Biography of Russell Edson
Russell Edson (1935 – April 29, 2014) was an American poet, novelist, writer and illustrator, and the son of the cartoonist-screenwriter Gus Edson.
He studied art early in life and attended the Art Students League as a teenager. He began publishing poetry in the 1960s. His honors as a poet include a Guggenheim fellowship,a Whiting Award, and several fellowships from the National Endowment for the Arts.
Edson published numerous collections of prose poetry, short stories and fables, one novel, The Song of Percival Peacock, and The Falling Sickness: A Book of Plays. His final book was See Jack (University of Pittsburgh Press, 2009).
He lived in Darien, Connecticut with his wife Frances.
Russell Edson Poems
You haven't finished your ape, said mother to father, who had monkey hair and blood on his whiskers. I've had enough monkey, cried father.
A scientist has a test tube full of sheep. He wonders if he should try to shrink a pasture for them. They are like grains of rice.
One Lonely Afternoon
Since the fern can't go to the sink for a drink of water, I graciously submit myself to the task, bringing two glasses from the sink. And so we sit, the fern and I, sipping water together.
A Stone Is Nobody's
A man ambushed a stone. Caught it. Made it a prisoner. Put it in a dark room and stood guard over it for the rest of his life.
On The Eating Of Mice
A woman prepared a mouse for her husband's dinner, roasting it with a blueberry in its mouth. At table he uses a dentist's pick and a surgeon's scalpel,
A man is fighting with a cup of coffee. The rules: he must not break the cup nor spill its coffee; nor must the cup break the man's bones or spill his blood.
There was a man who found two leaves and came indoors holding them out saying to his parents that he was a tree.
A father with a huge eraser erases his daughter. When he finishes there's only a red smudge on the wall. His wife says, where is Amyloo? She's a mistake, I erased her.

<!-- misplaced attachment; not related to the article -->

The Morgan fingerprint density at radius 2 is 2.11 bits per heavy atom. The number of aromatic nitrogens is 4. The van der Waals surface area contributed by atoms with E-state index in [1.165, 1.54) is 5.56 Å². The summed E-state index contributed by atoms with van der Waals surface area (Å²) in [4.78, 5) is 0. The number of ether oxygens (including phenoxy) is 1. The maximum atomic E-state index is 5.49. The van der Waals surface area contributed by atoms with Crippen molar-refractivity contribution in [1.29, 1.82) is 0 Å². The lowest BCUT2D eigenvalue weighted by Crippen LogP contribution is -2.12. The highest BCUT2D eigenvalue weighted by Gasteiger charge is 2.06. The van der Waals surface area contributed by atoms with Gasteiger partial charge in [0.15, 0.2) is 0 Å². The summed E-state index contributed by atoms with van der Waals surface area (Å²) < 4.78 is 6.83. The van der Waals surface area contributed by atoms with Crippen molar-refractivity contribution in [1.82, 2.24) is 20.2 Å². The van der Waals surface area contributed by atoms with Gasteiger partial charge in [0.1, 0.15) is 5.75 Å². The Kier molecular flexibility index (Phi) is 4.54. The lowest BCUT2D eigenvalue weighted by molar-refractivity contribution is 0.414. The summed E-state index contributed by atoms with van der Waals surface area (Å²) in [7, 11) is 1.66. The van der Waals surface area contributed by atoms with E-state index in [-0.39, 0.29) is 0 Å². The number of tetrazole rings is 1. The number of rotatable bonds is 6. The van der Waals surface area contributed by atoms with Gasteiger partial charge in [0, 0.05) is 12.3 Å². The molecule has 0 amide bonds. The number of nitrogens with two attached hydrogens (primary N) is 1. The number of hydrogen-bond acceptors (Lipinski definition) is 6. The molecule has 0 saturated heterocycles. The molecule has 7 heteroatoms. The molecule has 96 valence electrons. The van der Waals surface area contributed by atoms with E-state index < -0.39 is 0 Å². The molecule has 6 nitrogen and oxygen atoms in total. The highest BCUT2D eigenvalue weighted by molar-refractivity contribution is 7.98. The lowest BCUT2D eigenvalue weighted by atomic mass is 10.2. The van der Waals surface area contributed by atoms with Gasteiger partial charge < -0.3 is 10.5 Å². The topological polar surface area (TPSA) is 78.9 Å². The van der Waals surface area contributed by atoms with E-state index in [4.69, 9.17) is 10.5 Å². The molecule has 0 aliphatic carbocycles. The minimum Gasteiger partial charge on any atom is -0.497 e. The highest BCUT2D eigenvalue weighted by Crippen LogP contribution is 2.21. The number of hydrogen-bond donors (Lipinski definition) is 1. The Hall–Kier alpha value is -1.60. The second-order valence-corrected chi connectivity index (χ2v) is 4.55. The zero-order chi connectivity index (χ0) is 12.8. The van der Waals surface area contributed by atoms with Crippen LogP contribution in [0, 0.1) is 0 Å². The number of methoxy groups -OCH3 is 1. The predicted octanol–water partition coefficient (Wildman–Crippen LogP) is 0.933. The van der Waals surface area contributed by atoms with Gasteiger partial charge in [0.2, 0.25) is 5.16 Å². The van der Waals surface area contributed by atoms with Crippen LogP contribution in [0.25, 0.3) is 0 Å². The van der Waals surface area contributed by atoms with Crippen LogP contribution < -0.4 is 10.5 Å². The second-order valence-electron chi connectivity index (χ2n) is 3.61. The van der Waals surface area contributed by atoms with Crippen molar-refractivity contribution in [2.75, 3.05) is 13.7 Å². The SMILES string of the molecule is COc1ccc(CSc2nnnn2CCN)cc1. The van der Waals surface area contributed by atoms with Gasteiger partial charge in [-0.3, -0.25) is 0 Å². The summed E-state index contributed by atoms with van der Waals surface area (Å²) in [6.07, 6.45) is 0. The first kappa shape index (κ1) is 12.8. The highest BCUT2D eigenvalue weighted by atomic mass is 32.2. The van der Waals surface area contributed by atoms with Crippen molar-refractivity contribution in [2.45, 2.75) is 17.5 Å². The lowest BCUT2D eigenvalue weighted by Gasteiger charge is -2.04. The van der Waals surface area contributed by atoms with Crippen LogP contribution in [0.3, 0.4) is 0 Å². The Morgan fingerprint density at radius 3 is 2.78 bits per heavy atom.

Up in a dirty window in a dark room is a star which an old man can see. He looks at it. He can see it. It is the star of the room; an electrical freckle that has fallen out of his head and gotten
There was a man who didn't know how to sleep; nodding off every night into a drab, unprofessional sleep. Sleep that he'd grown so tired of sleeping. He tried reading The Manual of Sleep, but it just put him
On the other side of a mirror there's an inverse world, where the insane go sane; where bones climb out of the earth and recede to the first slime of love.
The barber has accidentally taken off an ear. It lies like something newborn on the floor in a nest of hair. Oops, says the barber, but it musn't've been a very good ear, it came off with very little complaint.
A Historical Breakfast
A man is bringing a cup of coffee to his face, tilting it to his mouth. It's historical, he thinks. He scratches his head: another historical event. He really ought to rest, he's making an awful lot of
A Journey Through The Moonlight
In sleep when an old man's body is no longer aware of his boundaries, and lies flattened by gravity like a mere of wax in its bed . . . It drips down to the floor and moves there like a tear down a
One Lonely Afternoon
Since the fern can't go to the sink for a drink of
water, I graciously submit myself to the task, bringing two
glasses from the sink.
And so we sit, the fern and I, sipping water together.
Of course I'm more complex than a fern, full of deep
thoughts as I am. But I lay this aside for the easy company
of an afternoon friendship.